The Deplorable Willy Loman of Arthur Miller's Death of a Salesman Death Salesman essays
The Deplorable Willy Loman of Arthur Miller's Death of a Salesman



������� For those of you that don't know what deplorable means then you

need to check out the tragic play "Death of a Salesman", by the American

writer, Arthur Miller.� The main character of this story is Willy Loman,

who is almost the walking definition of this word. The life of Willy Loman

is portrayed as a� tragic existence for these� few reasons;� he was a

ghastly role model for his sons,� a inconsiderate and unfaithful husband,

he allowed one incident to affect the rest of his life, and finally, he

killed himself, when he still had so much to live for.



����� First of all, Willy was a dire role model for his two sons Biff and

Happy.� He was a loving and giving father, but he always treated Biff

better than he did Happy.� Biff was the all-star quarterback and everyone

in the city loved and admired him.�� Willy was no different, he always put

Biff before anyone else in his household, which is something that a father

should never do to his family.� Willy's love for his sons was very apparent,

however he set in them very low moral values.� For example, Willy told Biff

and Happy to run up the street and steal some sand to finish some steps,

which tells them that stealing is OK.� This is a trait set in him by his

father, which proves to haunt him his entire life.� Willy was also a cheat,

whether it was adultery or simple card cheat, his dishonesties certainly

rubbed off on his children, and proved to be the downfall in their lives.



����� On the other hand, Willy affected more than just his sons� life

with his deceit.� He greatly altered his own when he was caught in the mist

of an affair with a meaningless prostitute, by his beloved son Biff.� This

event proved to be the turning point in these two individuals lives.

Willy's wife Linda, was a great women who certainly didn't deserve the

heartache and disrespect that Willy gave her.� For instance, on many

occasions in the story Willy is talking to his sons, and Linda will simply

try to state something until Willy orders her to, "shut up." This

unfaithfulness and� disrespect to his mother is what proves to drive Biff

away from his dream of football and his father whom he so dearly loved.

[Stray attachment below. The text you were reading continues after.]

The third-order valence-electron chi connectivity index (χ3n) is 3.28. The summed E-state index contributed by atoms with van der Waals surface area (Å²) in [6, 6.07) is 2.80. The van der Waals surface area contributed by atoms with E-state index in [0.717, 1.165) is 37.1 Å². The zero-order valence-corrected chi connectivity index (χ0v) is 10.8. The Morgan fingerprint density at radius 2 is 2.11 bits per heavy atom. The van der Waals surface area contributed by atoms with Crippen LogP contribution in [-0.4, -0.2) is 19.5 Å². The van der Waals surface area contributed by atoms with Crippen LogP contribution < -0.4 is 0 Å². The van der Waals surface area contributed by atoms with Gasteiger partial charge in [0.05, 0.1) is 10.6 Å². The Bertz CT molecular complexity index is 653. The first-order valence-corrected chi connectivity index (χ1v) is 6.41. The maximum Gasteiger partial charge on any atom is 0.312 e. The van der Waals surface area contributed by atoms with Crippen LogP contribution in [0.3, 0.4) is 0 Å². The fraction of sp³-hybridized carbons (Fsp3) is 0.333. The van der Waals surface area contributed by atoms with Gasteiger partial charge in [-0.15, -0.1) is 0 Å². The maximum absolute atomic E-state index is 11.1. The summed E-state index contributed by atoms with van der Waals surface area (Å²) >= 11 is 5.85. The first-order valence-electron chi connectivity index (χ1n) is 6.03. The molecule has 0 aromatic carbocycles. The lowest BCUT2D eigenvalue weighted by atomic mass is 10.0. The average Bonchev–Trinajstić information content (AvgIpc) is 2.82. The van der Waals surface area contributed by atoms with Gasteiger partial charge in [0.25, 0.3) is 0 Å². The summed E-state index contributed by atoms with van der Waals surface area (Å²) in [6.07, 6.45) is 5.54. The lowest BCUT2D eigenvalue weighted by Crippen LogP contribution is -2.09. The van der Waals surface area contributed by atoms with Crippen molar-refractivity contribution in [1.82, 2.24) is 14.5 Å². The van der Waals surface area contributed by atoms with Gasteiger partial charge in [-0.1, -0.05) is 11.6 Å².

����� Consequently, Biff dropped out of school and ruined his sparkling

future in football.� So, as time past on, the boy that everyone just new

was going to be something special seemed to be casting it all away.� This

realization was to much for Willy to handle.� So instead of accepting the

harsh facts that his extraordinary son was "a dime a dozen", he chose to

live his life in the past.� He decided to live off of memories of the time

when Biff was still in the spotlight and he was his best friend.� These

memories would cause Willy to slip into a dream state, where he talks to

himself and more times than not talking to Biff.� He also has this

hallucination of his dead brother Ben coming back and talking to him.� This

sort of denial to real life causes Willy be more unsuccessful than before

as a salesman and a liability on the roads.� In due course, he was unable

to fulfill his job as a traveling salesman, so after thirty-four years he

was fired.� This incident left Willy feeling worthless and ashamed of

himself.



����� As a result, Willy decides to follow his brother Ben, not to Africa

or Alaska but to the thereafter.� So he deliberately wrecks the car and

kills himself, in hopes of leaving Biff twenty thousand dollars from a life

insurance policy, about which he tells Ben, "can� you imagine that

magnificence with twenty thousand dollars in his pocket?"� Willy says this

a few seconds before he walks out the door.� Nonetheless, Biff never did

get any money because insurance doesn't pay in the case of a suicide, so

Willy's death was completely in vain.�� The day of